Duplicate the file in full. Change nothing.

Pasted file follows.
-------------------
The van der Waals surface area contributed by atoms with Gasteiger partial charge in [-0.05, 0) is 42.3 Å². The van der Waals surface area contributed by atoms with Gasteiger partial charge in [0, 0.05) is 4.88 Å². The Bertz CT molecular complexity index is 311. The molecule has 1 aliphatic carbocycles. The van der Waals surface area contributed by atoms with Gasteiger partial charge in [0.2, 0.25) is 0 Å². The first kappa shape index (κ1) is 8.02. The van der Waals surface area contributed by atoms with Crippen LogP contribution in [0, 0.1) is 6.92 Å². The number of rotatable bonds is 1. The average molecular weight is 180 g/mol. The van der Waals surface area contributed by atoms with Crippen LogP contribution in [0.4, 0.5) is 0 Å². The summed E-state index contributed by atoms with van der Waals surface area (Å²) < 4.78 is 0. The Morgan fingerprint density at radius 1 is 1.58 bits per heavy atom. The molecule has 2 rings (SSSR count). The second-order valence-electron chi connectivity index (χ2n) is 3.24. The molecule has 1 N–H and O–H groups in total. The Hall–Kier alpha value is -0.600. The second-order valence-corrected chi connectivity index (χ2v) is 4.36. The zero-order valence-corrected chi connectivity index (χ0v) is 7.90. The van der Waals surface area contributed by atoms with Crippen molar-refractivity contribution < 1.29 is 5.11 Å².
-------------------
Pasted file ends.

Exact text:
The van der Waals surface area contributed by atoms with Gasteiger partial charge in [-0.05, 0) is 42.3 Å². The van der Waals surface area contributed by atoms with Gasteiger partial charge in [0, 0.05) is 4.88 Å². The Bertz CT molecular complexity index is 311. The molecule has 1 aliphatic carbocycles. The van der Waals surface area contributed by atoms with Gasteiger partial charge in [0.2, 0.25) is 0 Å². The first kappa shape index (κ1) is 8.02. The van der Waals surface area contributed by atoms with Crippen LogP contribution in [0, 0.1) is 6.92 Å². The number of rotatable bonds is 1. The average molecular weight is 180 g/mol. The van der Waals surface area contributed by atoms with Crippen LogP contribution in [0.4, 0.5) is 0 Å². The summed E-state index contributed by atoms with van der Waals surface area (Å²) < 4.78 is 0. The Morgan fingerprint density at radius 1 is 1.58 bits per heavy atom. The molecule has 2 rings (SSSR count). The second-order valence-electron chi connectivity index (χ2n) is 3.24. The molecule has 1 N–H and O–H groups in total. The Hall–Kier alpha value is -0.600. The second-order valence-corrected chi connectivity index (χ2v) is 4.36. The zero-order valence-corrected chi connectivity index (χ0v) is 7.90. The van der Waals surface area contributed by atoms with Crippen molar-refractivity contribution < 1.29 is 5.11 Å².